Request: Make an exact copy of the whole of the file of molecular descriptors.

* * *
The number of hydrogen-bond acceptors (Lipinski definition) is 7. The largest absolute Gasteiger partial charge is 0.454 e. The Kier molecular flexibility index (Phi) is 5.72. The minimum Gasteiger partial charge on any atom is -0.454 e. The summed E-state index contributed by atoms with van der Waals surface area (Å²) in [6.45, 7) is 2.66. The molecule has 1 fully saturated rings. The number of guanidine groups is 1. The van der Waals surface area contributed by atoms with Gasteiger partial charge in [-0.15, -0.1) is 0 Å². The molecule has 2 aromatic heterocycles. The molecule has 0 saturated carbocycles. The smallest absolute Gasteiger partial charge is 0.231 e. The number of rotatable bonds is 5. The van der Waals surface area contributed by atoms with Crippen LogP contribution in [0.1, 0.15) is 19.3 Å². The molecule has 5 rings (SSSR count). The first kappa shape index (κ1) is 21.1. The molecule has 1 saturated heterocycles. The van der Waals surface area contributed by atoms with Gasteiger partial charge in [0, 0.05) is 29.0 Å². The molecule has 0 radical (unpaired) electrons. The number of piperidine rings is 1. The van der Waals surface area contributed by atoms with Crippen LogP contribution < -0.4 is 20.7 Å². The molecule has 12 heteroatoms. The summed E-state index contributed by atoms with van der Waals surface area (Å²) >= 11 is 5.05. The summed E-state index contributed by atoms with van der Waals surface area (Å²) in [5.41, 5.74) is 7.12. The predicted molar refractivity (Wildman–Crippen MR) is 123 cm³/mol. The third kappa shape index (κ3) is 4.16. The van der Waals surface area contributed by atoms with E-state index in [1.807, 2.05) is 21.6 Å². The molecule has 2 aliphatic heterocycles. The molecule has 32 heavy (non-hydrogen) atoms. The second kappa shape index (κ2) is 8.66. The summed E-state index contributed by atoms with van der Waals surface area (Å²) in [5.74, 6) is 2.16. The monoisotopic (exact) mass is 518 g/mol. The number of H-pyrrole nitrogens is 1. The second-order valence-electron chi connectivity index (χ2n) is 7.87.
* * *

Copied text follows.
The number of hydrogen-bond acceptors (Lipinski definition) is 7. The largest absolute Gasteiger partial charge is 0.454 e. The Kier molecular flexibility index (Phi) is 5.72. The minimum Gasteiger partial charge on any atom is -0.454 e. The summed E-state index contributed by atoms with van der Waals surface area (Å²) in [6.45, 7) is 2.66. The molecule has 1 fully saturated rings. The number of guanidine groups is 1. The van der Waals surface area contributed by atoms with Gasteiger partial charge in [-0.15, -0.1) is 0 Å². The molecule has 2 aromatic heterocycles. The molecule has 0 saturated carbocycles. The smallest absolute Gasteiger partial charge is 0.231 e. The number of rotatable bonds is 5. The van der Waals surface area contributed by atoms with Crippen LogP contribution in [0.1, 0.15) is 19.3 Å². The molecule has 5 rings (SSSR count). The first kappa shape index (κ1) is 21.1. The molecule has 1 saturated heterocycles. The van der Waals surface area contributed by atoms with Gasteiger partial charge in [0, 0.05) is 29.0 Å². The molecule has 0 radical (unpaired) electrons. The number of piperidine rings is 1. The van der Waals surface area contributed by atoms with Crippen LogP contribution < -0.4 is 20.7 Å². The molecule has 12 heteroatoms. The summed E-state index contributed by atoms with van der Waals surface area (Å²) >= 11 is 5.05. The summed E-state index contributed by atoms with van der Waals surface area (Å²) in [5.41, 5.74) is 7.12. The predicted molar refractivity (Wildman–Crippen MR) is 123 cm³/mol. The third kappa shape index (κ3) is 4.16. The van der Waals surface area contributed by atoms with E-state index in [1.807, 2.05) is 21.6 Å². The molecule has 2 aliphatic heterocycles. The molecule has 32 heavy (non-hydrogen) atoms. The second kappa shape index (κ2) is 8.66. The summed E-state index contributed by atoms with van der Waals surface area (Å²) in [5.74, 6) is 2.16. The monoisotopic (exact) mass is 518 g/mol. The number of H-pyrrole nitrogens is 1. The second-order valence-electron chi connectivity index (χ2n) is 7.87.